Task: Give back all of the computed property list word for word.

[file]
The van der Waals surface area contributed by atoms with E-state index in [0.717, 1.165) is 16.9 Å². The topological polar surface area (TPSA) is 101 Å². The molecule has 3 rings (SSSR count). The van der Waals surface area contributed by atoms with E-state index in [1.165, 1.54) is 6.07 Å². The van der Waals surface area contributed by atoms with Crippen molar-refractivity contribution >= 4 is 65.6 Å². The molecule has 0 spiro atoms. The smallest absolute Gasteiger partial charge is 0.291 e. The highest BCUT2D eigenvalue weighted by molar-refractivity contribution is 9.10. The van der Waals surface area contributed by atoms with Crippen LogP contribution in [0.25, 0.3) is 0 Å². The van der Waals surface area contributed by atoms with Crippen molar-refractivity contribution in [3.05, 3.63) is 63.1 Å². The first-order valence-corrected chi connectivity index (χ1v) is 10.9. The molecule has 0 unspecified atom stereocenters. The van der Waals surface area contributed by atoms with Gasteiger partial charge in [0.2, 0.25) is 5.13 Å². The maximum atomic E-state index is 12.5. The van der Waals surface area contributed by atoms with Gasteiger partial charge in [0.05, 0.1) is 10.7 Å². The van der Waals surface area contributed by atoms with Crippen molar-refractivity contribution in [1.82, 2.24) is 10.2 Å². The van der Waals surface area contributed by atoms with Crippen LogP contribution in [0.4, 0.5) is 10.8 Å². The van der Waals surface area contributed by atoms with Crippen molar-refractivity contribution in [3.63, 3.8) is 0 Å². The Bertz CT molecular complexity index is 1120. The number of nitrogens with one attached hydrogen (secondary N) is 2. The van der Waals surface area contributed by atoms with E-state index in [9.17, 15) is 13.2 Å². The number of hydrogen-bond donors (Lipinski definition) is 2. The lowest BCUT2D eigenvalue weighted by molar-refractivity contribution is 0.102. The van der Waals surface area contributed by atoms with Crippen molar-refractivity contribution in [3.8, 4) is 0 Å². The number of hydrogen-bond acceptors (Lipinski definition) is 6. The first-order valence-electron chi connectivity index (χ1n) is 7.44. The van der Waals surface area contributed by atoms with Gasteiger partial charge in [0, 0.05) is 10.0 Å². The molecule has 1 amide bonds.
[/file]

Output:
The van der Waals surface area contributed by atoms with E-state index in [0.717, 1.165) is 16.9 Å². The topological polar surface area (TPSA) is 101 Å². The molecule has 3 rings (SSSR count). The van der Waals surface area contributed by atoms with E-state index in [1.165, 1.54) is 6.07 Å². The van der Waals surface area contributed by atoms with Crippen molar-refractivity contribution >= 4 is 65.6 Å². The molecule has 0 spiro atoms. The smallest absolute Gasteiger partial charge is 0.291 e. The highest BCUT2D eigenvalue weighted by molar-refractivity contribution is 9.10. The van der Waals surface area contributed by atoms with Crippen LogP contribution in [0.25, 0.3) is 0 Å². The van der Waals surface area contributed by atoms with Crippen molar-refractivity contribution in [3.05, 3.63) is 63.1 Å². The first-order valence-corrected chi connectivity index (χ1v) is 10.9. The molecule has 0 unspecified atom stereocenters. The van der Waals surface area contributed by atoms with Gasteiger partial charge in [0.2, 0.25) is 5.13 Å². The maximum atomic E-state index is 12.5. The van der Waals surface area contributed by atoms with Gasteiger partial charge in [0.05, 0.1) is 10.7 Å². The van der Waals surface area contributed by atoms with Crippen molar-refractivity contribution in [1.82, 2.24) is 10.2 Å². The van der Waals surface area contributed by atoms with Crippen LogP contribution in [0.4, 0.5) is 10.8 Å². The van der Waals surface area contributed by atoms with Crippen molar-refractivity contribution in [3.63, 3.8) is 0 Å². The Bertz CT molecular complexity index is 1120. The number of nitrogens with one attached hydrogen (secondary N) is 2. The van der Waals surface area contributed by atoms with E-state index in [9.17, 15) is 13.2 Å². The number of hydrogen-bond donors (Lipinski definition) is 2. The lowest BCUT2D eigenvalue weighted by molar-refractivity contribution is 0.102. The van der Waals surface area contributed by atoms with Crippen molar-refractivity contribution in [3.8, 4) is 0 Å². The number of hydrogen-bond acceptors (Lipinski definition) is 6. The first-order valence-electron chi connectivity index (χ1n) is 7.44. The van der Waals surface area contributed by atoms with Gasteiger partial charge in [0, 0.05) is 10.0 Å². The molecule has 1 amide bonds.